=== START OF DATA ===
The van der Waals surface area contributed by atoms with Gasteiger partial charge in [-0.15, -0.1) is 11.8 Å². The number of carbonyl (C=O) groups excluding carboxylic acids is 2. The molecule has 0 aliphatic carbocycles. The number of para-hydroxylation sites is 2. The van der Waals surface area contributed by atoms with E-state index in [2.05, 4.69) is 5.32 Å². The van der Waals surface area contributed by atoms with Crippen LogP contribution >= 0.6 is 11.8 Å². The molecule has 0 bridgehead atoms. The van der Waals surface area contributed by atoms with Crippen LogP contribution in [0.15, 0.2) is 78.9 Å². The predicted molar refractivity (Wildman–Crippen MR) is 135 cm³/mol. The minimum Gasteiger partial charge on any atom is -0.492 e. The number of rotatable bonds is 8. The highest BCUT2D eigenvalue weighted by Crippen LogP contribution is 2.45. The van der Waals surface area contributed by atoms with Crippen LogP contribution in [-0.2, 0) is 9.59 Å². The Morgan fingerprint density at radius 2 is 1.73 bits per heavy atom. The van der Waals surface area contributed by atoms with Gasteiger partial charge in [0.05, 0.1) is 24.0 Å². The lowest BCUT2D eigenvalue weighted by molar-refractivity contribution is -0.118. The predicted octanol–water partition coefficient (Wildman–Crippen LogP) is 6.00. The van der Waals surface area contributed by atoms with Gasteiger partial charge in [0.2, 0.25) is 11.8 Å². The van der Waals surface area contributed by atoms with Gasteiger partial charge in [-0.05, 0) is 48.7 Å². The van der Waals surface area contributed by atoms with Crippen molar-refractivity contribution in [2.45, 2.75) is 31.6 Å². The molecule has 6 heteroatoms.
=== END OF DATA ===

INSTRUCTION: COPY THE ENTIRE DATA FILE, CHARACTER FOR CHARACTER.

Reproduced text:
The van der Waals surface area contributed by atoms with Gasteiger partial charge in [-0.15, -0.1) is 11.8 Å². The number of carbonyl (C=O) groups excluding carboxylic acids is 2. The molecule has 0 aliphatic carbocycles. The number of para-hydroxylation sites is 2. The van der Waals surface area contributed by atoms with E-state index in [2.05, 4.69) is 5.32 Å². The van der Waals surface area contributed by atoms with Crippen LogP contribution >= 0.6 is 11.8 Å². The molecule has 0 bridgehead atoms. The van der Waals surface area contributed by atoms with Crippen LogP contribution in [0.15, 0.2) is 78.9 Å². The predicted molar refractivity (Wildman–Crippen MR) is 135 cm³/mol. The minimum Gasteiger partial charge on any atom is -0.492 e. The number of rotatable bonds is 8. The highest BCUT2D eigenvalue weighted by Crippen LogP contribution is 2.45. The van der Waals surface area contributed by atoms with Crippen LogP contribution in [-0.2, 0) is 9.59 Å². The Morgan fingerprint density at radius 2 is 1.73 bits per heavy atom. The van der Waals surface area contributed by atoms with Gasteiger partial charge in [0.05, 0.1) is 24.0 Å². The lowest BCUT2D eigenvalue weighted by molar-refractivity contribution is -0.118. The predicted octanol–water partition coefficient (Wildman–Crippen LogP) is 6.00. The van der Waals surface area contributed by atoms with Gasteiger partial charge in [0.2, 0.25) is 11.8 Å². The van der Waals surface area contributed by atoms with Gasteiger partial charge in [-0.05, 0) is 48.7 Å². The van der Waals surface area contributed by atoms with Crippen molar-refractivity contribution in [2.45, 2.75) is 31.6 Å². The molecule has 6 heteroatoms.